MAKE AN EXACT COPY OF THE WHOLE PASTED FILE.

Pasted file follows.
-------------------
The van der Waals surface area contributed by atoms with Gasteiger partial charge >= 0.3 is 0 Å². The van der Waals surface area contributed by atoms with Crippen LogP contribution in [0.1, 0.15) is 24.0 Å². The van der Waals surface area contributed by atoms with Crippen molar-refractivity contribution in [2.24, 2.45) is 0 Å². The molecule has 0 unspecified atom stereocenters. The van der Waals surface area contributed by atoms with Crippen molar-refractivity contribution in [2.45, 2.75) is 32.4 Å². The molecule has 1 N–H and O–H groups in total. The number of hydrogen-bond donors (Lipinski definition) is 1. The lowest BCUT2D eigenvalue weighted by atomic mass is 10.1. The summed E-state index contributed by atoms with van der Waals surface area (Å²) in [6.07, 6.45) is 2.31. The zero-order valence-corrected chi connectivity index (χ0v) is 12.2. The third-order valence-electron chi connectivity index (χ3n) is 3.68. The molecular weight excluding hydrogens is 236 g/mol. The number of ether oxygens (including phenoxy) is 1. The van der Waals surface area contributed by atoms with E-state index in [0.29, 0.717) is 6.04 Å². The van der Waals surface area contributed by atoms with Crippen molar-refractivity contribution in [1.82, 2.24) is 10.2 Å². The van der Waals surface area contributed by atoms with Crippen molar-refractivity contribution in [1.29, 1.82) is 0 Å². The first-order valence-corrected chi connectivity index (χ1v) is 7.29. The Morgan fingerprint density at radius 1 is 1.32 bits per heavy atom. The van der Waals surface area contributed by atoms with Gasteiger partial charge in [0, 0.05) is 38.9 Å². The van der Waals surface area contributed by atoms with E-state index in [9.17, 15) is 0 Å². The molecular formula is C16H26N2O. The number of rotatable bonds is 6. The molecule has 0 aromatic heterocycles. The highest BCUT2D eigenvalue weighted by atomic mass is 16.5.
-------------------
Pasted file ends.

The van der Waals surface area contributed by atoms with Gasteiger partial charge >= 0.3 is 0 Å². The van der Waals surface area contributed by atoms with Crippen LogP contribution in [0.1, 0.15) is 24.0 Å². The van der Waals surface area contributed by atoms with Crippen molar-refractivity contribution in [2.24, 2.45) is 0 Å². The molecule has 0 unspecified atom stereocenters. The van der Waals surface area contributed by atoms with Crippen molar-refractivity contribution in [2.45, 2.75) is 32.4 Å². The molecule has 1 N–H and O–H groups in total. The number of hydrogen-bond donors (Lipinski definition) is 1. The lowest BCUT2D eigenvalue weighted by atomic mass is 10.1. The summed E-state index contributed by atoms with van der Waals surface area (Å²) in [6.07, 6.45) is 2.31. The zero-order valence-corrected chi connectivity index (χ0v) is 12.2. The third-order valence-electron chi connectivity index (χ3n) is 3.68. The molecular weight excluding hydrogens is 236 g/mol. The number of ether oxygens (including phenoxy) is 1. The van der Waals surface area contributed by atoms with E-state index in [0.29, 0.717) is 6.04 Å². The van der Waals surface area contributed by atoms with Crippen molar-refractivity contribution in [1.82, 2.24) is 10.2 Å². The van der Waals surface area contributed by atoms with Crippen molar-refractivity contribution in [1.29, 1.82) is 0 Å². The first-order valence-corrected chi connectivity index (χ1v) is 7.29. The Morgan fingerprint density at radius 1 is 1.32 bits per heavy atom. The van der Waals surface area contributed by atoms with Gasteiger partial charge in [0, 0.05) is 38.9 Å². The van der Waals surface area contributed by atoms with E-state index in [9.17, 15) is 0 Å². The molecular formula is C16H26N2O. The number of rotatable bonds is 6. The molecule has 0 aromatic heterocycles. The highest BCUT2D eigenvalue weighted by atomic mass is 16.5.